The Emperor’s New Clothes: The Shocking Truth About Digital Signatures and Internet Commerce
Jane K. Winn
University of Washington - School of Law
January 1, 2001
Idaho Law Review, Vol. 37, 2001
This Article critiques a specific set of assumptions about a specific application of digital signature technology that was widely held in the 1990s: that contracts will be formed over the Internet among parties with no prior relationships through reliance on digital signature certificates issued by trusted third parties to establish the identity of the parties. Many supporters of digital signatures believed legislation was essential to achieve rapid, widespread adoption of this use of this technology. By 2001 when this article was written, however, it had already become clear that the main commercial application for digital signatures was not “open” Internet commerce among strangers but “closed” Internet commerce systems among parties already in contractual privity with each other or to a sys-tem administrator. In addition to “closed” Internet commerce systems, another major application for digital signature technology exists within network security infrastructures that are transparent to transacting parties as they operate, such as secure sockets layer certificates that identify servers. The story of how digital signatures came to be over-hyped and underutilized in electronic commerce is complex. There is mounting evidence that trying to use asymmetric cryptography as a signature on a contract is like trying to fit a square peg into a round hole, and the effort to get that square peg into that round hole has created a phenomenal sink hole into which countless individuals and or-ganizations have poured vast resources with few tangible payoffs. One of the most interesting puzzles surrounding digital signatures is how so many individuals and organizations that should have known better could have been duped into falling for the hype for so long in the face of mount-ing evidence of its inaccuracy.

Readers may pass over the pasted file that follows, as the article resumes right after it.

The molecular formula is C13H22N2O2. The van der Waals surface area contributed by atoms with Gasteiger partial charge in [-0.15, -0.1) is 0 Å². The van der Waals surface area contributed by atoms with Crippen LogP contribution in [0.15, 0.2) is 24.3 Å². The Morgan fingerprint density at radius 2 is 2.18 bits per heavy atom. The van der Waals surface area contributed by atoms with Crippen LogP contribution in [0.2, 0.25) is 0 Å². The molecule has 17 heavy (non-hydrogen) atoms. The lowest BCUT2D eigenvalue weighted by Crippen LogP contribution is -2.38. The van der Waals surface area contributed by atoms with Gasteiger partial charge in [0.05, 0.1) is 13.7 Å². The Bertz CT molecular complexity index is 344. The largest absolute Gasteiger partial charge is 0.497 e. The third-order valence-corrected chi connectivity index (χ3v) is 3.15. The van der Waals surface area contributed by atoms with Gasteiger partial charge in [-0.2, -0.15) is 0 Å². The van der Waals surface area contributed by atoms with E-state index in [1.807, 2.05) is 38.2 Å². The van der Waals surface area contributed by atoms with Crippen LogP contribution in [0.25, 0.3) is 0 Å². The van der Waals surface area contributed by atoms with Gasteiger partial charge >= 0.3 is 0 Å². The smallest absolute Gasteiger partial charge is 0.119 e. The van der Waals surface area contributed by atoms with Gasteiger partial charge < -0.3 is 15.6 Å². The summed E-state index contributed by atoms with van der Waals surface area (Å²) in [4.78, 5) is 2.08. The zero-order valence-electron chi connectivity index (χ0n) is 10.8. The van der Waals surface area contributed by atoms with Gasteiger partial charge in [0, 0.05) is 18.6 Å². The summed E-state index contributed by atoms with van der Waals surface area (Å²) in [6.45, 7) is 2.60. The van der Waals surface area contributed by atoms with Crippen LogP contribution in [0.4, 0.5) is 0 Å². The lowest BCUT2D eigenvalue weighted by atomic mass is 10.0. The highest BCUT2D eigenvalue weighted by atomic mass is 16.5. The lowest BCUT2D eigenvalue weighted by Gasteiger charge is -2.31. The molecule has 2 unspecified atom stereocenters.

Number of Pages in PDF File: 26
Keywords: digital signature, public key infrastructure, electronic signature, authentication, Internet, electronic commerceAccepted Paper Series
Date posted: August 6, 2012
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